Now, commanders like Reilly suspect that the regular “everyday” goods smugglers pack across the border may in some way be used to finance the insurgency.
The attitudes and economics of controlling Iraqi border are complex. For many years — during the time of U.N. sanctions — Saddam’s regime encouraged, or looked the other way, when it came to smugglers.
But even before sanctions, there was the issue of the borders themselves. When the English drew up the boundaries of Iraq after World War I, the lines often cut through tribal and familial territories.
“The only reason this berm is here is because some British mapmaker drew a line on a piece of paper 100 years ago,” said Capt. Richard Garrison, who trains Iraqi Border Patrol personnel as part of the Border Transition Team.
Consequently, many Iraqis did not take the smuggling issue seriously. “They all call themselves traders,” said Maj. Jonathan Larsen, who oversees border patrol operations. “It’s since we came along that we call them ‘smugglers.’ ”
Changing attitudes — too well
Among the tactics the U.S. military has taken to overcome entrenched attitudes about smuggling, particularly among the Iraqi Border Patrol, has been to allow border guards to take and sell a percentage of the contraband they confiscate from smugglers. This, soldiers say, helps focus their attention on the task.
“They don’t do this for God and country,” said Lt. Matthew McKee, who has patrolled the border with his 3rd Platoon.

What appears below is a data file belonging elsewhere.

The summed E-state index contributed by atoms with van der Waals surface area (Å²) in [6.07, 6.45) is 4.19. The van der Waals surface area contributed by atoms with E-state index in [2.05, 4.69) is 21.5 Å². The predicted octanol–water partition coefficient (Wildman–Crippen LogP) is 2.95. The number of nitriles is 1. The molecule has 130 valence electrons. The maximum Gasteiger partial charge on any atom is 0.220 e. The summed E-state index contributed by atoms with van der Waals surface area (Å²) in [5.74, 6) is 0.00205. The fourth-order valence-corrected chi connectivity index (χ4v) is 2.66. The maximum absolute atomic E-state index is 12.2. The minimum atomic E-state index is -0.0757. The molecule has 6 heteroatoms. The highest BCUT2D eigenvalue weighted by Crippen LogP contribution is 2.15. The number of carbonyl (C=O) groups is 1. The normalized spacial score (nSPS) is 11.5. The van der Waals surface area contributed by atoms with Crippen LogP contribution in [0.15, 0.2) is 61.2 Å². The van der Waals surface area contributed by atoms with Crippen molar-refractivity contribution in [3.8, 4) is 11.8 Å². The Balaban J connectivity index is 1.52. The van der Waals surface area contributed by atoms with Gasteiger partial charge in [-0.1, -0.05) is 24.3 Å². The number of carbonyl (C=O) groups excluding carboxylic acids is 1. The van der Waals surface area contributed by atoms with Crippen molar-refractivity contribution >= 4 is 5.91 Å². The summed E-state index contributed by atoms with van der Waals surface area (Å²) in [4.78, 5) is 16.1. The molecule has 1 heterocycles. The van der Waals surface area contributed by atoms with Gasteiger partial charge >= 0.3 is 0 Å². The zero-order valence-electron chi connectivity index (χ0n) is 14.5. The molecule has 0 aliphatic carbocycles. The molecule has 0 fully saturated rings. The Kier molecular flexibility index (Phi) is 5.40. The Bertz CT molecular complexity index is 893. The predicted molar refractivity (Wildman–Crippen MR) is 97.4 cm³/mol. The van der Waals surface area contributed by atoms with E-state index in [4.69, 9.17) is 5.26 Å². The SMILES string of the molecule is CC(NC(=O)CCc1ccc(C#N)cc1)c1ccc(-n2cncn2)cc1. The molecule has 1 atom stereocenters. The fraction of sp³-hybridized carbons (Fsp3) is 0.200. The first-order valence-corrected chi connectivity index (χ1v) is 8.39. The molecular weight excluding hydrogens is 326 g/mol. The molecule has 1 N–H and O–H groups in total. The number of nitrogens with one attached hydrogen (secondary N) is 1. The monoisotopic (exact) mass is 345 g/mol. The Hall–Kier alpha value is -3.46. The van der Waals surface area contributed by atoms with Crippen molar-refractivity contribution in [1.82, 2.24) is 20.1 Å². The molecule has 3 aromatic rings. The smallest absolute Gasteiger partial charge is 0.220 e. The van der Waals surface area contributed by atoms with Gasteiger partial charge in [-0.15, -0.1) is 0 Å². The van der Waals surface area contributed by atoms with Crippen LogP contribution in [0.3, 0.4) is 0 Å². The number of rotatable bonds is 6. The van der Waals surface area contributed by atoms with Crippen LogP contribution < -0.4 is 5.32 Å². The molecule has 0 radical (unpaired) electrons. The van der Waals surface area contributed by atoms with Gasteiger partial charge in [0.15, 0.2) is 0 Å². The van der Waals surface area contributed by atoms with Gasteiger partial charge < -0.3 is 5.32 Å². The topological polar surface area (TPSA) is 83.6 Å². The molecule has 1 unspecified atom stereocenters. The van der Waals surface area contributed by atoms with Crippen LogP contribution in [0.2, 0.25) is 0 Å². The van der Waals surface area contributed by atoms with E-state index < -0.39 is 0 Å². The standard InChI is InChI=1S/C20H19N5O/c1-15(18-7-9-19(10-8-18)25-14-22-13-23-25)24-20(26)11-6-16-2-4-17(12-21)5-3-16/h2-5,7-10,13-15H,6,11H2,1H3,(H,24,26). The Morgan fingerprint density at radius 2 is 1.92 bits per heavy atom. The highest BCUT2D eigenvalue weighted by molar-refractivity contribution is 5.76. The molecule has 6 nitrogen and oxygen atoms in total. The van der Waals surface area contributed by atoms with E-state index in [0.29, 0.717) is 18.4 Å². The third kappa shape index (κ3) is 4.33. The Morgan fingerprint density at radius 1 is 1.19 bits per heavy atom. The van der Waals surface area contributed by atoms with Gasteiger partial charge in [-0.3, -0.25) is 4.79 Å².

The tactic has been very successful. In fact, it’s been a little too motivating in some cases.
Within the last several months, Iraqi Border Patrol guards “confiscated” a Land Rover that belonged to a western diplomatic team that had exited the vehicle to examine a portion of the border. The team left the keys in the ignition and were some 30 yards off when border patrol agents drove off with the vehicle. It was later recovered after Tiger Squadron soldiers examined the vehicle and found the victims’ passports inside.
In another case, border patrol officers seized about 100 sheep from some smugglers and then sold the sheep back to the same smugglers, who were captured again as they tried to cross into Syria.
The financial stakes for smugglers are high. A sheep that sells for $75 in Iraq will fetch twice as much in Syria, and smuggled herds can number up to 1,000. As illegal border crossings become more difficult to execute, smugglers are growing increasingly desperate and are carrying weapons in growing numbers.
Not surprisingly, instances of gunfire between border patrol guards and smugglers are becoming more common. In at least one case, a gunbattle between smugglers and border guards accidentally drew fire from Syrian border guards, who apparently thought they were the targets.
Larsen said stopping gun-toting smugglers is a priority.
“The guys who are bold enough to shoot at us — we want to stop them,” he said.
Damascus, 8 Dec. (AKI) - Syrian sources have confirmed that the Iraqi government has decided to close the border between the two countries until further notice. They stressed that it is a "lasting" decision and clarified that the measure will apply to the entry points for those travelling from Syria to Iraq, and not from Iraq to Syria, suggesting that the Syrian government will not close its border to Iraqis.
INTERNATIONAL RELATIONS -- BUSH'S DEMOCRACY CALL RINGS HOLLOW IN ARAB WORLD: A poll carried out by the Arab American Institute in Lebanon, Egypt, Jordan, Morocco, Saudi Arabia, and the United Arab Emirates found that the Arab world's opinion of the U.S. seems to have hardened over the past year, due primarily to opposition to the Iraq war and perceptions of U.S. treatment of Arabs and Muslims. AAI president James Zogby said, "Of the four percent in Egypt and nine percent in Saudi Arabia who said that 'President Bush's promotion of democracy and reform' was the most important factor determining their attitudes toward the U.S., over 80 percent said this effort worsened their view of the U.S."